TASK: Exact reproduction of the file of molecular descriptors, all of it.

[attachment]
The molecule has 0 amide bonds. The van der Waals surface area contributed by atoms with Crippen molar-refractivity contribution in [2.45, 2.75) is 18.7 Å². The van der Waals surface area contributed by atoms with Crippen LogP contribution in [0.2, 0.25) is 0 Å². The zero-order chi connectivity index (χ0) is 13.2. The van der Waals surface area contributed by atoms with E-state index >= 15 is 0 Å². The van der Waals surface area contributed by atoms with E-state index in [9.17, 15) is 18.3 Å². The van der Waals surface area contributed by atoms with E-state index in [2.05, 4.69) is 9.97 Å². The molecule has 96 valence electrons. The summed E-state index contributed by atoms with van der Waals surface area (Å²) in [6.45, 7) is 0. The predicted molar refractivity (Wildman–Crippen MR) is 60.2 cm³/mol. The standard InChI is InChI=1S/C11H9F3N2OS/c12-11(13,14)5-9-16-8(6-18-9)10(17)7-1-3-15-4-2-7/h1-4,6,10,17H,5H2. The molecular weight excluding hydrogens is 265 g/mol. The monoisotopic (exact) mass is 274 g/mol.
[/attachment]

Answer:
The molecule has 0 amide bonds. The van der Waals surface area contributed by atoms with Crippen molar-refractivity contribution in [2.45, 2.75) is 18.7 Å². The van der Waals surface area contributed by atoms with Crippen LogP contribution in [0.2, 0.25) is 0 Å². The zero-order chi connectivity index (χ0) is 13.2. The van der Waals surface area contributed by atoms with E-state index >= 15 is 0 Å². The van der Waals surface area contributed by atoms with E-state index in [9.17, 15) is 18.3 Å². The van der Waals surface area contributed by atoms with E-state index in [2.05, 4.69) is 9.97 Å². The molecule has 96 valence electrons. The summed E-state index contributed by atoms with van der Waals surface area (Å²) in [6.45, 7) is 0. The predicted molar refractivity (Wildman–Crippen MR) is 60.2 cm³/mol. The standard InChI is InChI=1S/C11H9F3N2OS/c12-11(13,14)5-9-16-8(6-18-9)10(17)7-1-3-15-4-2-7/h1-4,6,10,17H,5H2. The molecular weight excluding hydrogens is 265 g/mol. The monoisotopic (exact) mass is 274 g/mol.